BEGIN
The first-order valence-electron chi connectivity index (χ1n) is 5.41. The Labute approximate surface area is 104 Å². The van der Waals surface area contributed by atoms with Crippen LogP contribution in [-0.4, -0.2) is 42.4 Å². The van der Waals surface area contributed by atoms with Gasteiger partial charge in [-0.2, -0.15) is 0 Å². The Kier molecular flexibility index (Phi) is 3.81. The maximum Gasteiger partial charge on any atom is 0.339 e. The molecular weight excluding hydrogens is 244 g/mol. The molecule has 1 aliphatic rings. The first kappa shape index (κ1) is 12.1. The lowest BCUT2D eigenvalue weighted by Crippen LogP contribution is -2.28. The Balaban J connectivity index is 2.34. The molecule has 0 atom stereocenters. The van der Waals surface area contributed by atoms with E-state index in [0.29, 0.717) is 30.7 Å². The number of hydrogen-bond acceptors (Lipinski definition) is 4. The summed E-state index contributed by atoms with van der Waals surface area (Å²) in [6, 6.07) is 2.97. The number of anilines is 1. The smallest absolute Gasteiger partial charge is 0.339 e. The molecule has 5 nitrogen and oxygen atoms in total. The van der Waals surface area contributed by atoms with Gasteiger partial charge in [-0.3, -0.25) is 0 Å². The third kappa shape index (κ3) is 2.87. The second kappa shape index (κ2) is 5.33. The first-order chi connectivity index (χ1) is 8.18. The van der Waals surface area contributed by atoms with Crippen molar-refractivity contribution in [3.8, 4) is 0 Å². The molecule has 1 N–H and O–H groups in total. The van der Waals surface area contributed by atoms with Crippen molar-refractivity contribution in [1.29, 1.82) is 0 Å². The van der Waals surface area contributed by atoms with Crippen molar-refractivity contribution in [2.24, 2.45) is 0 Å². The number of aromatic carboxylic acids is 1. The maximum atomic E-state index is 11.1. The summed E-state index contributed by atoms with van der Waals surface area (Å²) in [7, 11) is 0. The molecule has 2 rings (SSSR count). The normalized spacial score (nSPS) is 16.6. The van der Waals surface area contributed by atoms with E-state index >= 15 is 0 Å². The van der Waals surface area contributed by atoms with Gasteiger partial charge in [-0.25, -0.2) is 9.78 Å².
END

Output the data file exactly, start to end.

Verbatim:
The first-order valence-electron chi connectivity index (χ1n) is 5.41. The Labute approximate surface area is 104 Å². The van der Waals surface area contributed by atoms with Crippen LogP contribution in [-0.4, -0.2) is 42.4 Å². The van der Waals surface area contributed by atoms with Gasteiger partial charge in [-0.2, -0.15) is 0 Å². The Kier molecular flexibility index (Phi) is 3.81. The maximum Gasteiger partial charge on any atom is 0.339 e. The molecular weight excluding hydrogens is 244 g/mol. The molecule has 1 aliphatic rings. The first kappa shape index (κ1) is 12.1. The lowest BCUT2D eigenvalue weighted by Crippen LogP contribution is -2.28. The Balaban J connectivity index is 2.34. The molecule has 0 atom stereocenters. The van der Waals surface area contributed by atoms with E-state index in [0.29, 0.717) is 30.7 Å². The number of hydrogen-bond acceptors (Lipinski definition) is 4. The summed E-state index contributed by atoms with van der Waals surface area (Å²) in [6, 6.07) is 2.97. The number of anilines is 1. The smallest absolute Gasteiger partial charge is 0.339 e. The molecule has 5 nitrogen and oxygen atoms in total. The van der Waals surface area contributed by atoms with Gasteiger partial charge in [-0.3, -0.25) is 0 Å². The third kappa shape index (κ3) is 2.87. The second kappa shape index (κ2) is 5.33. The first-order chi connectivity index (χ1) is 8.18. The van der Waals surface area contributed by atoms with Crippen molar-refractivity contribution in [3.8, 4) is 0 Å². The molecule has 1 N–H and O–H groups in total. The van der Waals surface area contributed by atoms with Crippen molar-refractivity contribution in [1.29, 1.82) is 0 Å². The van der Waals surface area contributed by atoms with Crippen molar-refractivity contribution in [2.24, 2.45) is 0 Å². The number of aromatic carboxylic acids is 1. The maximum atomic E-state index is 11.1. The summed E-state index contributed by atoms with van der Waals surface area (Å²) in [7, 11) is 0. The molecule has 2 rings (SSSR count). The normalized spacial score (nSPS) is 16.6. The van der Waals surface area contributed by atoms with E-state index >= 15 is 0 Å². The van der Waals surface area contributed by atoms with Gasteiger partial charge in [-0.25, -0.2) is 9.78 Å².